Adventures in air travel and other signs it’s hard being a grown up

Just got back from my weekend in CT. Boo and I had a great time celebrating our anniversary (once we both, you know, remembered that it was our anniversary). But since I had to fly to get there, you know there was no chance I was coming home sans stories.

I’m an aisle-seat kind of flyer. I’ve never really been one to look out the window (I actually drove down the entire Pacific Coast Highway without looking at the view once…my father still brings that up). I board my flight to CT and take my seat next to “Tom” or as I like to call him, Talky Tom. He introduced himself, then continued talking to me, despite the fact that I was clearly engrossed in my Cosmopolitan magazine.

Then Missi, our perky-beyond-belief flight attendent (stewardess? what’s pc these days?) gave us our safety instructions–including a warning not to place our laptops into the seatback pocket without checking the pocket first. “We’d hate to have you pull out your laptop with an icky mess on it!”

Ew! Really Missi? That seems a bit dramatic. Besides which, if you think there is a chance of there being something “icky” in that pocket, why don’t you clean it out?

So we’re in the air, Talky has finally finished his salad and packed it away when all of a sudden I hear a very loud “BANG!” No, don’t worry. Nothing exploded–except perhaps Missi’s heart as she was standing next to me, passing out drinks. Tom’s plastic container burst because of the pressure in the cabin, causing most of the people around him to search frantically for their oxygen masks.

We landed uneventfully but couldn’t leave the plane without Missi warning us to be careful on the bridge to the terminal because it was a bit “caterwompy” (your guess would be as good as mine on how to spell that).

I’ll pause for a quick break right now, because I’ve still got a return flight and this is longer than I usually ramble on for. Grab a snack if you’d like. I’ll wait.

Everyone set? Excellent. I promise to keep this as short as possible (and to avoid as much sap as I can…this was the return flight, I was sad, it happens). I didn’t have any problems getting onto the plane in CT. The airport is small and people were nice to me because it was very apparent that I’d been crying.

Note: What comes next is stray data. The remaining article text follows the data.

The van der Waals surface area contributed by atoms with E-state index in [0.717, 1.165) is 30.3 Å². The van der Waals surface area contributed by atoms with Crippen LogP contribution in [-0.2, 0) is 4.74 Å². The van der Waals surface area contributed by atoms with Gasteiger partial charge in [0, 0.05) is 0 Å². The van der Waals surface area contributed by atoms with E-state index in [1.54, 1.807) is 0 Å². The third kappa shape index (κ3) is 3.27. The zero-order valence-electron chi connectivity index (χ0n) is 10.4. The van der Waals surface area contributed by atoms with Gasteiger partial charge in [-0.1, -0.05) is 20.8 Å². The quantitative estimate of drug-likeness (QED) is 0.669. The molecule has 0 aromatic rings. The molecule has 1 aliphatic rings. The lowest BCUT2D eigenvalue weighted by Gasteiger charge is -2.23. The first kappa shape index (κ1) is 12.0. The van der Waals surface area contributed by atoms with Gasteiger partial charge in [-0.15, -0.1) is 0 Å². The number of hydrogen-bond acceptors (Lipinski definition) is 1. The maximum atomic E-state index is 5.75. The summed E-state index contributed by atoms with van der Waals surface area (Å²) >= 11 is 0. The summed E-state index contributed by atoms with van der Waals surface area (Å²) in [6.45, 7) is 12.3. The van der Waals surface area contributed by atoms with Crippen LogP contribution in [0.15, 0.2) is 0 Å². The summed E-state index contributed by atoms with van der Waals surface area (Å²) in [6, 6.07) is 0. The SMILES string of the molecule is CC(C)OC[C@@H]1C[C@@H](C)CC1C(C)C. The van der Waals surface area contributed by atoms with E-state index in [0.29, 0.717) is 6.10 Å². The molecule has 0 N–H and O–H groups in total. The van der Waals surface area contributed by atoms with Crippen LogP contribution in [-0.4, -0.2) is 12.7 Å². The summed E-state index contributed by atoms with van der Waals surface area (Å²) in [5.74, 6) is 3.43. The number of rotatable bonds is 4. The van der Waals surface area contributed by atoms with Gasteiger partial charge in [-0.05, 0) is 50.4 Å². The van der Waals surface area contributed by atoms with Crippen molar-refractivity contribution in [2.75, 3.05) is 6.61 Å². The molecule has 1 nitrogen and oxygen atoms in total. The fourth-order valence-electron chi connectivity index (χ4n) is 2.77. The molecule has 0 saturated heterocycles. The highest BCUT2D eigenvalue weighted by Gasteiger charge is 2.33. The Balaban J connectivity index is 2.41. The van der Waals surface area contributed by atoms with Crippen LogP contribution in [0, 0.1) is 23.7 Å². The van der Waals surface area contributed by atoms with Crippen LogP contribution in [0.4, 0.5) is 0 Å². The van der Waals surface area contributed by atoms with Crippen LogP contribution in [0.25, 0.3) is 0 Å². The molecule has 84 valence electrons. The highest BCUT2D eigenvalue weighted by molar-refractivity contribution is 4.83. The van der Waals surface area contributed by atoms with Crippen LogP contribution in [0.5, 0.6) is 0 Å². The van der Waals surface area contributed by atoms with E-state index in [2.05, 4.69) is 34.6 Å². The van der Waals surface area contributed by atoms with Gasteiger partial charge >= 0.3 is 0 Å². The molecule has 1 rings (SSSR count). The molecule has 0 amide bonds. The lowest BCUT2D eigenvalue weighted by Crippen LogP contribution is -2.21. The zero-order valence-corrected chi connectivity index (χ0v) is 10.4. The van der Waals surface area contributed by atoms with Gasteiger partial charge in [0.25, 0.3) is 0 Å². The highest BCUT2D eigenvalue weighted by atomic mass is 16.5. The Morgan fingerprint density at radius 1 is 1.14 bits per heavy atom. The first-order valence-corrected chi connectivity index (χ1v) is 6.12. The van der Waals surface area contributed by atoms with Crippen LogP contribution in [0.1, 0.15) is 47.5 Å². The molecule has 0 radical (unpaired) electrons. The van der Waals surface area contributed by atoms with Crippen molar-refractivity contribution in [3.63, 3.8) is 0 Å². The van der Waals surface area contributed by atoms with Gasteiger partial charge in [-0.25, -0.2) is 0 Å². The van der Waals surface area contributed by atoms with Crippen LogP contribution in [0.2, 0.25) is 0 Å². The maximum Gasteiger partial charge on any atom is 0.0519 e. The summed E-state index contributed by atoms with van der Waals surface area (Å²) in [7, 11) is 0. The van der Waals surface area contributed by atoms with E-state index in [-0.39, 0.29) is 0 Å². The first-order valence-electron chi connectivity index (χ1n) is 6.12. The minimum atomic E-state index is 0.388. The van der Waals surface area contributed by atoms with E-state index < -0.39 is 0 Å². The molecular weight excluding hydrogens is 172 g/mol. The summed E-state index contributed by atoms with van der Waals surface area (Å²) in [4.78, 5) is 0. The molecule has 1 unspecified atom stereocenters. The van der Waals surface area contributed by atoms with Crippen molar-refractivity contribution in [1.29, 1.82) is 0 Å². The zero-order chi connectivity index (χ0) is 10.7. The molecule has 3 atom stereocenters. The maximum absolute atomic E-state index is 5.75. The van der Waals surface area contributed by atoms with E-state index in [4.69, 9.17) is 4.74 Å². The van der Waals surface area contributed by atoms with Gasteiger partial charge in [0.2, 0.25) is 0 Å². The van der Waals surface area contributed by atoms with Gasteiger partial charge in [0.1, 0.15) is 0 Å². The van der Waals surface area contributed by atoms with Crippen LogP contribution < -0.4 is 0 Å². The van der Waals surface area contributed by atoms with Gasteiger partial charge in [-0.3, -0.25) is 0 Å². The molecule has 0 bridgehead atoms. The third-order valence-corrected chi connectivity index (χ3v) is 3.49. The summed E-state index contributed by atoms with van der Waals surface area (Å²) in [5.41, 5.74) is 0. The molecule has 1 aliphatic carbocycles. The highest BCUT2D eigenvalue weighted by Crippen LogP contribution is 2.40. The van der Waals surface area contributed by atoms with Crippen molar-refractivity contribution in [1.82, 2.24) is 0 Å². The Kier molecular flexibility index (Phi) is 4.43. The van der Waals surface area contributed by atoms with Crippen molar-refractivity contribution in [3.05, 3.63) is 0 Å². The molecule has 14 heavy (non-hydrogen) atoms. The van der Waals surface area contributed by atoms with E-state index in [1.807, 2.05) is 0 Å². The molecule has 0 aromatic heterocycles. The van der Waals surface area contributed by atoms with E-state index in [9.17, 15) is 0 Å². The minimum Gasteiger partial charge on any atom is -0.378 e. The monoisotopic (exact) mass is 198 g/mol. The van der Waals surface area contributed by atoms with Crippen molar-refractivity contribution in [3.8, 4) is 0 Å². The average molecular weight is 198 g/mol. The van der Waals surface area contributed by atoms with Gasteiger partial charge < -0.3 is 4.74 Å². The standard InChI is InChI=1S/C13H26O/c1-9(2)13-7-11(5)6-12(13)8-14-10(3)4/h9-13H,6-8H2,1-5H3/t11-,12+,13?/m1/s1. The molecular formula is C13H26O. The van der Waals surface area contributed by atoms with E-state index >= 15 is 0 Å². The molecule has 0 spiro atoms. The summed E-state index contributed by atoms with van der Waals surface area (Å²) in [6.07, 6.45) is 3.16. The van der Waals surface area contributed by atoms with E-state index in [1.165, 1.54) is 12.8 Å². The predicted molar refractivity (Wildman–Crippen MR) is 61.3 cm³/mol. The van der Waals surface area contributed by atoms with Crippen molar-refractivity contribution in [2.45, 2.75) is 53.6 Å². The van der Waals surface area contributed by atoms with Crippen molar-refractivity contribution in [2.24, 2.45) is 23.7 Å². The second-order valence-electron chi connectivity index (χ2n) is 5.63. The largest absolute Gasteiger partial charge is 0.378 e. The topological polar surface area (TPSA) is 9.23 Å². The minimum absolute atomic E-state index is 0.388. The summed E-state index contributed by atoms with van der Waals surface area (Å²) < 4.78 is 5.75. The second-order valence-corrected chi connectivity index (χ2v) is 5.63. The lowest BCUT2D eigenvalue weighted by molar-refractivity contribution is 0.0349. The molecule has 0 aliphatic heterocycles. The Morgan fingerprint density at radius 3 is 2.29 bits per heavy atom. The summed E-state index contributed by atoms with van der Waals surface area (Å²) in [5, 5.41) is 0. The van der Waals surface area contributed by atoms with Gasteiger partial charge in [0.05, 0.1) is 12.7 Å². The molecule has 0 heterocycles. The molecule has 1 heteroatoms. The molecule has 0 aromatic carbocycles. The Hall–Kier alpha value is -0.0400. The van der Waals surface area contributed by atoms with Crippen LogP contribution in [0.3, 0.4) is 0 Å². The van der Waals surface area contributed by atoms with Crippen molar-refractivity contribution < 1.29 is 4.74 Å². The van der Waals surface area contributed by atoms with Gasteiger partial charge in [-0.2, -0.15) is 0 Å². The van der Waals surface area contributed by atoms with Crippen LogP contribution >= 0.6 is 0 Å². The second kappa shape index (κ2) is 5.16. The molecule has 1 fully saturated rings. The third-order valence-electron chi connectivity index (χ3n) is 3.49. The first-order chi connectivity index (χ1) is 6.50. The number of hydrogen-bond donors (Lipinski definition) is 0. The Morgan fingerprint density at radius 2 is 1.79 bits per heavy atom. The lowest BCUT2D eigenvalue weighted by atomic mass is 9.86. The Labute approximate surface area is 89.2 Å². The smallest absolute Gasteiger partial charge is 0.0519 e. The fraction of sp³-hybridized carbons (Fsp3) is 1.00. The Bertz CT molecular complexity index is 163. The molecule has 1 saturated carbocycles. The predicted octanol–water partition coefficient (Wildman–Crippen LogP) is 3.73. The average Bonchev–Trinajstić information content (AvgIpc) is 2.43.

I sat down and waited for Ray, our flight attendent, to start his little speech. The captain came on to make a quick announcement and the foreign girl in front of me, who was still on her cell phone, decided that it would be a better plan to raise her voice above the captain’s, rather than hang up.

I, of course, started laughing at this because I have no self control and am very easily amused. Luckily for me, so were about 3 other passengers near me.

Ray began his speech, reminding everyone–again–to turn off their phones when he paused next to a girl in the second row. He mouthed “turn it off” and pointed at her phone. She either didn’t understand him or didn’t understand how to work her phone, because she kept it on. He worked with her for a few minutes before asking the woman on the other side of the aisle for a piece of paper. He wrote “turn it off” on the paper and showed it to the phone-impaired girl. Eventually he gave up and took the phone from her and turned it off himself.

Again, my lack of self control led to hysterical laughing, but I tried to control myself since Ray was still talking. He hit the point in his speech about the oxygen masks when he just stopped talking.

“I’m sorry,” he said, “I just started thinking about her phone again. I completely forgot what I was going to say, and I do this for a living.”

Then Ray started convulsing with laughter. Lord knows I couldn’t control myself after that and burst out as well, along with most of the people near me.

So what did I learn from all of this? Air travel was great when we were little. We got to ride the tram and the moving walkways in the airport and pretend we were surfing on them (don’t pretend you didn’t do it…and even if you didn’t, don’t pretend you haven’t seen kids doing it). We got to look out the window (for those of us who liked that sort of thing). We got a free soda and we got it before noon!

But as we got older, became responsible for carrying our own suitcases and had to deal with harsher security rules, traveling seemed to become less fun. I maintain that that isn’t the case–you just have to know where to look for the humor.


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